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'We do have two systems of justice in America:' Kamala Harris slams Trump administration's denials of systemic racism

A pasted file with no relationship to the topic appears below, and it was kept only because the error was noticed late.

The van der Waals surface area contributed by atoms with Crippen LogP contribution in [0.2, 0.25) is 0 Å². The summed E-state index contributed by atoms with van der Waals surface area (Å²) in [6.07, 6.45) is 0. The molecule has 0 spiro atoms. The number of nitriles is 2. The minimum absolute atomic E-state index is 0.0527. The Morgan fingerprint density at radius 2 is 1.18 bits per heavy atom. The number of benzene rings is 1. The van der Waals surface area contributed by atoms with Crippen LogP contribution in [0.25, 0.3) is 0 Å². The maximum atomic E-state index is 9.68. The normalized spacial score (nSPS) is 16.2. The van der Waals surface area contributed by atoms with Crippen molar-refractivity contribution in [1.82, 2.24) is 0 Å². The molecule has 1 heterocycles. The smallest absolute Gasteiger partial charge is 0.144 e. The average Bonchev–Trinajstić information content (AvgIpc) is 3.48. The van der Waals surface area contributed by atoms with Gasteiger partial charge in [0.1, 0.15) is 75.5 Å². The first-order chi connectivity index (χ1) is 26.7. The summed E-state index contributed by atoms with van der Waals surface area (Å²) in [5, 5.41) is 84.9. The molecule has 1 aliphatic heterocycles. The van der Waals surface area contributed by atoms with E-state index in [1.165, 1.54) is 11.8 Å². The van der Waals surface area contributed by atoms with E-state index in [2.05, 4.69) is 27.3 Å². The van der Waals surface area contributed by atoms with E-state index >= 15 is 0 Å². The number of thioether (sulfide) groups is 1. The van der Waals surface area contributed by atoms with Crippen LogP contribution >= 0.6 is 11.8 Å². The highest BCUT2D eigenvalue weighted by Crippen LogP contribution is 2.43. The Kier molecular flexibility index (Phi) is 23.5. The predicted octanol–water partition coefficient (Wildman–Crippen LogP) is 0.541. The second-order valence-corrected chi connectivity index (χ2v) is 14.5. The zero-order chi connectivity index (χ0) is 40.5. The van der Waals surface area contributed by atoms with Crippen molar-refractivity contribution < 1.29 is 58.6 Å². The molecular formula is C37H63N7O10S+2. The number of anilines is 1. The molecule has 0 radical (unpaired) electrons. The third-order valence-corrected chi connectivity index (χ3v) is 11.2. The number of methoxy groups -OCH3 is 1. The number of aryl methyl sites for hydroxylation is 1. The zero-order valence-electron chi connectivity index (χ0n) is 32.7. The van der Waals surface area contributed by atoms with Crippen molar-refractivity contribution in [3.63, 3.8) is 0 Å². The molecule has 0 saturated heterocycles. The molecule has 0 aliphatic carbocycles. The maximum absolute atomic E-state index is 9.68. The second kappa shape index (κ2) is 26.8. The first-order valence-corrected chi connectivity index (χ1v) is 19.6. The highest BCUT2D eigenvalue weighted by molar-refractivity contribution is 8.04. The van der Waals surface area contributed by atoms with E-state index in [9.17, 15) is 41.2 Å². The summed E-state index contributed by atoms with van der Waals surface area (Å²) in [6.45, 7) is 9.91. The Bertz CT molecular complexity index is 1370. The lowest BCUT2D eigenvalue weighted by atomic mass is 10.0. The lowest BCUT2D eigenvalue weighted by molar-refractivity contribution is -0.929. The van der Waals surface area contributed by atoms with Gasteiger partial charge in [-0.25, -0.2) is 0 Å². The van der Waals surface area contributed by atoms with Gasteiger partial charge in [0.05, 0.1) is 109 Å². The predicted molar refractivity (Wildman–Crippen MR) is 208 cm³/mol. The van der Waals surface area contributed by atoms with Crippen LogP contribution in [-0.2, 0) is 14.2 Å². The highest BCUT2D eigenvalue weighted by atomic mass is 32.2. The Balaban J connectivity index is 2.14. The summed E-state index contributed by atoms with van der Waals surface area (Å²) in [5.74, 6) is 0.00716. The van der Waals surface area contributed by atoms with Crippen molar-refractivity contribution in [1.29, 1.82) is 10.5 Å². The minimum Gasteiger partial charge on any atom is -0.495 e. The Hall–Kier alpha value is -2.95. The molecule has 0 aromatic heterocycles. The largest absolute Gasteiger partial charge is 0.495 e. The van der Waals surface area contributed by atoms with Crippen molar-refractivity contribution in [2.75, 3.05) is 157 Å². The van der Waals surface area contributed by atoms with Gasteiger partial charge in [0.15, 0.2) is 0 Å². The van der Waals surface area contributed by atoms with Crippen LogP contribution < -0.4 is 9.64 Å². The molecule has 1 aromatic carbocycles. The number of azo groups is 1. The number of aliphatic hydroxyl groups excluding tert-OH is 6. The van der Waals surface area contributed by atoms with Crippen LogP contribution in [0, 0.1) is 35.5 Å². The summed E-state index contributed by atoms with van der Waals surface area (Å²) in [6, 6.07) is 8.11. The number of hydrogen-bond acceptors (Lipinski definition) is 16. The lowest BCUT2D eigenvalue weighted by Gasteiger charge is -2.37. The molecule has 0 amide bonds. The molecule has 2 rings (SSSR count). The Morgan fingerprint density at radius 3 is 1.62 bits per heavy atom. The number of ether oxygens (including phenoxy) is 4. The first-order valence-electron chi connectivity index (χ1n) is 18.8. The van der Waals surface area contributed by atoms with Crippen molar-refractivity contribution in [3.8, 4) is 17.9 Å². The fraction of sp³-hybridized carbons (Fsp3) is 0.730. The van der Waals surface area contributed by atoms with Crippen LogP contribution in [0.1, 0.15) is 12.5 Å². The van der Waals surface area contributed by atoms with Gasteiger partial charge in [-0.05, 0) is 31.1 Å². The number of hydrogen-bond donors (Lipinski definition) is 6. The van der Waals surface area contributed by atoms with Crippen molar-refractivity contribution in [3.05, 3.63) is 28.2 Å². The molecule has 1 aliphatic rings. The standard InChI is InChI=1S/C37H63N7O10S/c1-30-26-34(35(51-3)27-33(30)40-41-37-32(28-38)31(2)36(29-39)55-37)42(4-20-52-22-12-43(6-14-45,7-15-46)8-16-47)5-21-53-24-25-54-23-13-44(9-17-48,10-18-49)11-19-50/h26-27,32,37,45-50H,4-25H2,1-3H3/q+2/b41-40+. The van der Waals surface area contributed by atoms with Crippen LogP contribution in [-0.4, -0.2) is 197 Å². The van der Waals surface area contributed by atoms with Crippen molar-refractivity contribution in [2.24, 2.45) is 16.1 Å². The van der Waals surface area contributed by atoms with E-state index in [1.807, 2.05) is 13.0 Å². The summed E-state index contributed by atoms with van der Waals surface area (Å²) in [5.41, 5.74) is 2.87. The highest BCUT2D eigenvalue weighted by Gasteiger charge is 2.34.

Summary List Placement Kamala Harris, the Democratic vice presidential nominee, sharply criticized President Donald Trump's...Summary List Placement Kamala Harris, the Democratic vice presidential nominee, sharply criticized President Donald Trump's and Attorney General Willam Barr's denials that systemic racism exists in the US during an interview with CNN on Sunday. "I don't think that most reasonable people who are paying attention to the facts would dispute that there are racial disparities and a system that has engaged in racism in terms of how the laws have been enforced," Harris said on CNN's "State of the Union." Barr, the top law-enforcement officer in the country, has repeatedly pushed back against the notion that the criminal justice system treats people differently based on race. "I don't agree that there is systemic racism in police departments generally in this country," Barr said during a House Judiciary Committee hearing in July. Speaking with CNN earlier this week, Barr said he does not believe that there are two systems of justice in the US, adding, "I think we have to be a little careful about throwing the idea of racism around." Trump and administration officials including national security adviser Robert O'Brien, Dr. Ben Carson, and Larry Kudlow, the president's top economic adviser, have flatly denied the existence of systemic racism in the US, despite mounting evidence to the contrary. "I think that Donald Trump and Bill Barr are spending full time in a different reality," Harris said. "The reality of America today is, what we have seen over generations and frankly since our inception, which is we do have two systems of justice in America." Many studies support Harris' point of view that racism is deeply ingrained in US institutions, including law enforcement. A Stanford University study that analyzed close to 100 million traffic stops found that the bar for searching Hispanic and Black drivers was lower than that of white drivers. A study by the American Civil Liberties Union found that, from 2010 to 2018, Black people were 3.64 times more likely to be arrested for marijuana possession than whites, despite similar usage rates between the two groups. Harris' comments came as widespread protests against police brutality and racial injustice, ignited by the May 25 death of George Floyd in Minneapolis police custody, continue into their fourth month. Her criticism also followed Trump's announcement to ban federal agencies from conducting workplace trainings on race as the president believes they are "divisive, anti-American propaganda." "There are huge disparities in our country based on race," Harris told CNN. "And it does us no good if we want to solve those disparities to pretend they don't exist." Join the conversation about this story » NOW WATCH: Inside London during COVID-19 lockdown